In our blog this month, we are focusing on how we can stay aware and prepared for any cyber phishing attacks. While these types of fraudulent schemes are not new, they remain relevant as they continue to be pervasive in our daily lives and have evolved since their inception. We asked Brittany Tacquard, Insurance Communications Manager at Stewart Insurance, to give us some insights into these schemes and how to avoid them.
Q. How do you define cyber phishing?
A. There are numerous methods cyber criminals use to breach a device, or break into an organization’s network. “Phishing” is one of those ways and the most common. It is when you receive an email that contains a link or attachment that typically leads to malware being installed on your device, allowing the criminals access to your information.
Q. What are some tactics used by the criminals behind these emails?
A. Phishing emails are not always easily spotted. They can be very specific and appear to be from someone you know. Many times, they use urgency as a way to get you to act fast.
75% of organizations around the world experienced
some kind of phishing attack in 2020
Q. What risks do phishing emails pose?
A. Infiltration of your device or various systems you use, breach of non-public information you have access to, gathering of information such as current client transactions to use to their advantage at a later time, and work stoppages [are all risks posed by phishing emails].
Q. What (specifically) should real estate professionals be cautious and aware of?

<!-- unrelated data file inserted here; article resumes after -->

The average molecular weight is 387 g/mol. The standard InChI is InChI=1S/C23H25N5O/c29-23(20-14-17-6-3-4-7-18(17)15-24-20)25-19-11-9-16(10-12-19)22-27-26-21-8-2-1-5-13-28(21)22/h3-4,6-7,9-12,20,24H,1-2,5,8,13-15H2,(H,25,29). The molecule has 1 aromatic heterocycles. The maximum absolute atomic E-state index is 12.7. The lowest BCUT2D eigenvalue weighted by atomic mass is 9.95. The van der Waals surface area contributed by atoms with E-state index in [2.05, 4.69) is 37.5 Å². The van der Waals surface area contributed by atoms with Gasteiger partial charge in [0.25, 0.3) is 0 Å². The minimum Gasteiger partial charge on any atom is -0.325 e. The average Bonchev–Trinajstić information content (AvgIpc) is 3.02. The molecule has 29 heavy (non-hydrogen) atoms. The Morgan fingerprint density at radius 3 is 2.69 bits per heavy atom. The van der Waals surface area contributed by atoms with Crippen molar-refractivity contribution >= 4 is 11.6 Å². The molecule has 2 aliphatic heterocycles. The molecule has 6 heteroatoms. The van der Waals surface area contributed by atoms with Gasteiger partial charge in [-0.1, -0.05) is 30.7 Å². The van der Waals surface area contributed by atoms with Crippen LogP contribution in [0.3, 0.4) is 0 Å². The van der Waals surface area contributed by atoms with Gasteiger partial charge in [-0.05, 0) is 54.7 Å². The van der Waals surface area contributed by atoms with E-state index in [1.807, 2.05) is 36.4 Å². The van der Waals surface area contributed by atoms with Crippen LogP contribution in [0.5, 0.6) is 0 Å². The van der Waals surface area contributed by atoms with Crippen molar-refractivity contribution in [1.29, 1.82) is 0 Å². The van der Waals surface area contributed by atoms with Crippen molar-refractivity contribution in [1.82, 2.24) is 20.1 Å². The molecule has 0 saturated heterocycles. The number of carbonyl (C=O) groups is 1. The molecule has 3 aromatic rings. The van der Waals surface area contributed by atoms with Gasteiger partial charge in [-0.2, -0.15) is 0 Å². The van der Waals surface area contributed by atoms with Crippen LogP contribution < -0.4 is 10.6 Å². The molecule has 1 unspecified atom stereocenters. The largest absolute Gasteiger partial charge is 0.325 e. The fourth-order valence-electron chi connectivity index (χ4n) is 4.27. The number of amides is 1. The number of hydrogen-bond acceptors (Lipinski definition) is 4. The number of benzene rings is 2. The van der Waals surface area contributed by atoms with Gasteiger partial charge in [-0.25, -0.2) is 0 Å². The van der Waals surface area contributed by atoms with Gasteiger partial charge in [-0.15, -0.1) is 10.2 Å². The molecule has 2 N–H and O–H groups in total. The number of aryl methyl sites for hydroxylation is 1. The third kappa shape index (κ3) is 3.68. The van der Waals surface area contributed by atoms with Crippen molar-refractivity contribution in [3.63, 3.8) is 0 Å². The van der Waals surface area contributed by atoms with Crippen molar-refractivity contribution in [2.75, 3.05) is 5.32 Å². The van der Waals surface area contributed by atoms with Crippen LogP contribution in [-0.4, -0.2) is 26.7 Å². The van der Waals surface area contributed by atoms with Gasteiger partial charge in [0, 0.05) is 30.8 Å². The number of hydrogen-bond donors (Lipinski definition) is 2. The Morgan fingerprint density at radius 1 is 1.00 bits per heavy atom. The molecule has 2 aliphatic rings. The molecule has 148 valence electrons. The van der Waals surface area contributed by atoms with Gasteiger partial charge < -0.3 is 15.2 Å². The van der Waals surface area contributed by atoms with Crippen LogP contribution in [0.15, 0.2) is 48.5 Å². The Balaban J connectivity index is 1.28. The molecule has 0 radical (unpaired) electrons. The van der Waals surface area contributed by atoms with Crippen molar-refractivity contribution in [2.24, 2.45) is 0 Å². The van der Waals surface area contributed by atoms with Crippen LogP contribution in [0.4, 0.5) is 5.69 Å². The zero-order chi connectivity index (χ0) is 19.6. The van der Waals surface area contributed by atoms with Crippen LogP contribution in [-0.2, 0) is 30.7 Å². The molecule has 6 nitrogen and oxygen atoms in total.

A. Know that you work in an industry that is rich with data and monetary transactions. You, your business partners, and your clients are being targeted daily.
$150 is the average cost per compromised record;
$3.92 million is the average cost of a data breach!
Q. What can we do to safeguard our information and our clients’ information?
A. Be mindful of emails with links and attachments. Increase email security. Speak with an IT professional with secure email gateways and multifactor authentication on your email accounts.
Verify with the email sender via phone using trusted contact information before opening attachments or acting on instructions.
Your Next Step
Acknowledge that phishing and other cybercrime tactics are ongoing threats that require your awareness daily and that they are not going away. Slowing down to assess what you have received or been asked to do in a communication, is critical. In addition, these fraudsters can gather your data or infiltrate your connections not just in their phishing attempts, but over the phone or over social connections, as well. A few other key ideas: Avoid access to open Wi-Fi. Be aware of what you share over the phone or on social media sites, as these cyber criminals can be listening, watching and waiting to learn something about you that makes you a target.
Let us know what ways you will protect yourself and others, as you maneuver through the cyber threat landscape and protect yourself from those cyber schemes?
*fast facts via Must-Know Phishing Statistics: Updated 2021